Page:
Source: Pan American Health Organization, based on the United Nations Department of Economic and Social Affairs, Population Division. Revision 2015, New York, 2015.

Life expectancy at birth is highest in Martinique, at 83.9 years for women and 78.1 years for men in 2014. In Guadeloupe the figure was 83.4 years for women and 76.1 years for men; in French Guiana, 83.1 years for women and 76.7 years for men. These figures represent an increase compared to 1990, when life expectancy at birth was 79.6 years for women and 73.3 years for men in Martinique; 78.5 years for women and 70.8 years for men in Guadeloupe; and 76.1 years for women and 67.2 years for men in French Guiana.

Figure 3. Population structure, by age and sex, Martinique, 1990 and 2015

Martinique’s population increased 10.6% between 1990 and 2015. In 1990, the population structure had an expansive structure in the groups older than 15 years, and stationary growth in the groups under that age. By 2015, the pyramidal shape had shifted to age groups older than 50 years old. The structure became irregular under that age, with regressive trends in the groups younger than 15 years. The age groups in between narrowed, especially in the fourth decade of life. These changes reflect the influence of ageing, natural growth (regressive in the last two decades), and migration.

Source: Pan American Health Organization, based on the United Nations Department of Economic and Social Affairs, Population Division. Revision 2015, New York, 2015.

Because they are part of France, the French Overseas Departments are considered to be “ultra-peripheral regions” in terms of the European Union, meaning that they benefit from special protective measures and structural funding. The euro is their official currency. The economy of the French Overseas Departments shares challenges common to small island entities, such as a reliance on tourism and natural resources. Moreover, the Departments’ economic and political stability is tied to a heavy financial dependence on metropolitan France. French Guiana’s economy depends on earnings from Europe’s Spaceport, which France has made available to the European Space Agency as a satellite-launching base. Gold panning is the leading export activity for the territory, an activity that is also a source of illegal employment and widespread trafficking. In Guadeloupe and Martinique, the mainstay of the economy is the cultivation and export of bananas, a sector that is beset by constant fluctuations in market conditions.

The French Overseas Departments rank lower than all regions in metropolitan France in terms of per capita GDP. In 2015, per capita GDP was € 22,571 in Martinique, € 20,163 in Guadeloupe, and € 16,645 in French Guiana. It should be noted that their GDP is less a reflection of wealth and productive activities than it is of their unique departmental status, with the French Government providing them with subsidies and imports.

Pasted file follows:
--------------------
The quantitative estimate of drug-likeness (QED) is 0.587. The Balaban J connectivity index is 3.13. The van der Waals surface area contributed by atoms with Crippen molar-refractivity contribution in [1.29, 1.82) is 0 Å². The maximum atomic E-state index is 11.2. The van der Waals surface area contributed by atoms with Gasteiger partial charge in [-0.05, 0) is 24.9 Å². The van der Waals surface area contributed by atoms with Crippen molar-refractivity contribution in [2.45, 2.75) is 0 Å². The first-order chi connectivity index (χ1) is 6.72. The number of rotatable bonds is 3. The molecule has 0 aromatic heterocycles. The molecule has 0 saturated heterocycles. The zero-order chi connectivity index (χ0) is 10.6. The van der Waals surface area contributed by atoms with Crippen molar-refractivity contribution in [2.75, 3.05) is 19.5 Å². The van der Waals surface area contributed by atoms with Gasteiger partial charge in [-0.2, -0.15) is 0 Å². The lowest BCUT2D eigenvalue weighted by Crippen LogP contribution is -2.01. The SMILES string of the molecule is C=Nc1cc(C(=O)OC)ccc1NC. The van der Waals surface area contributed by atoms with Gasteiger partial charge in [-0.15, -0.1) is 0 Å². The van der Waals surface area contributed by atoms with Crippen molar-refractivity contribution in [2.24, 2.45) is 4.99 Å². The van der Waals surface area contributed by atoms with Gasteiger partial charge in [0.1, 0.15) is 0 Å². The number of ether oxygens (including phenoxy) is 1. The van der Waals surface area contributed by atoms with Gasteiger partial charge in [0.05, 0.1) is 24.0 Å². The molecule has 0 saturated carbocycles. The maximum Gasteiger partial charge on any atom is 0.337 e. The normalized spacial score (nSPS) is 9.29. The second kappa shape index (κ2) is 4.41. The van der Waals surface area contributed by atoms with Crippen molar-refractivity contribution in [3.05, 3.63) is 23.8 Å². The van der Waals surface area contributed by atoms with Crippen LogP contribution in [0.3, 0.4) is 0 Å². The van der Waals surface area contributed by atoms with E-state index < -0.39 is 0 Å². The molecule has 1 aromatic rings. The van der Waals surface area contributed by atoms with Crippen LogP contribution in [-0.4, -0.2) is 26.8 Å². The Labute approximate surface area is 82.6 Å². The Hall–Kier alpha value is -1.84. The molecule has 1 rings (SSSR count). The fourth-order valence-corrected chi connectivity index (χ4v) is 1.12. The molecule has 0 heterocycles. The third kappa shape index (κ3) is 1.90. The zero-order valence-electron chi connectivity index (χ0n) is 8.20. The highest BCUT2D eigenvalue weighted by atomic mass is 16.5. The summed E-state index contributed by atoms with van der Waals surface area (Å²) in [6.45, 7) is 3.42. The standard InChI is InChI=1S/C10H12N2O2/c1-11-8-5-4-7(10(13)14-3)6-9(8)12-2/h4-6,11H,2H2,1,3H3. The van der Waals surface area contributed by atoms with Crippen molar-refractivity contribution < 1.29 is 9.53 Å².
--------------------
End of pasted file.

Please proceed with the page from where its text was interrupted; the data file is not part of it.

School attendance is obligatory for children ages 6 to 16 years old, and nearly all children ages 3 6 years old attend school. There were 138,000 students in the French departments during the 2014 2015 school year. Baccalaureate pass rates are improving. Because not all study courses are available locally, some young people must continue their studies in metropolitan France or other countries.

The French Departments are environmental fragile and vulnerable to natural disasters. Natural hazards, such as earthquakes, tropical storms, and volcanic eruptions, are taken into account in the development of major risk prevention plans. In French Guiana, the leading environmental health issues are water supply problems and the consequences of gold panning. The pillaging of gold deposits takes place on the fringes of authorized mining sites and in the jungle interior. The environmental impact of this activity has manifested itself dramatically through deforestation, the decimation of wildlife, mercury pollution of rivers, and malaria transmission.

The unemployment rate in 2015 was very high in all three departments: in French Guiana, 22.3% of the working-age population was without a job; in Guadeloupe, it was 23.7%; and in Martinique, 19.4%. Those hardest hit by unemployment are the young, especially the least skilled among them, and women. In French Guiana, unemployment is felt more acutely, because the generation of job opportunities has not kept pace with the marked increase in the size of the workforce.

In France, a mechanism was devised in 2008 called the Revenu de Solidarité Active (RSA), or Minimum Integration Income, which provides individuals with a minimum of resources, access to certain social benefits, and assistance with social or professional integration. The percentage of RSA beneficiaries is higher in the French Overseas Departments than in metropolitan France (7.86% in France and 26.4% in the Overseas Departments).

Housing is increasingly available due, in part, to tax measures that encourage new housing construction, as well as to a greater supply of low-cost rental accommodations. The demand for housing remains high, particularly in French Guiana, due to its population’s growth and the number of households. A 2011 survey conducted by the National Institute of Statistics and Economic Studies (INSEE for its French acronym) of France found that the percentage of poor households in the French Overseas Departments was higher than in metropolitan France: 19% in Guadeloupe, 21% in Martinique, and 44% in French Guiana.

The Health System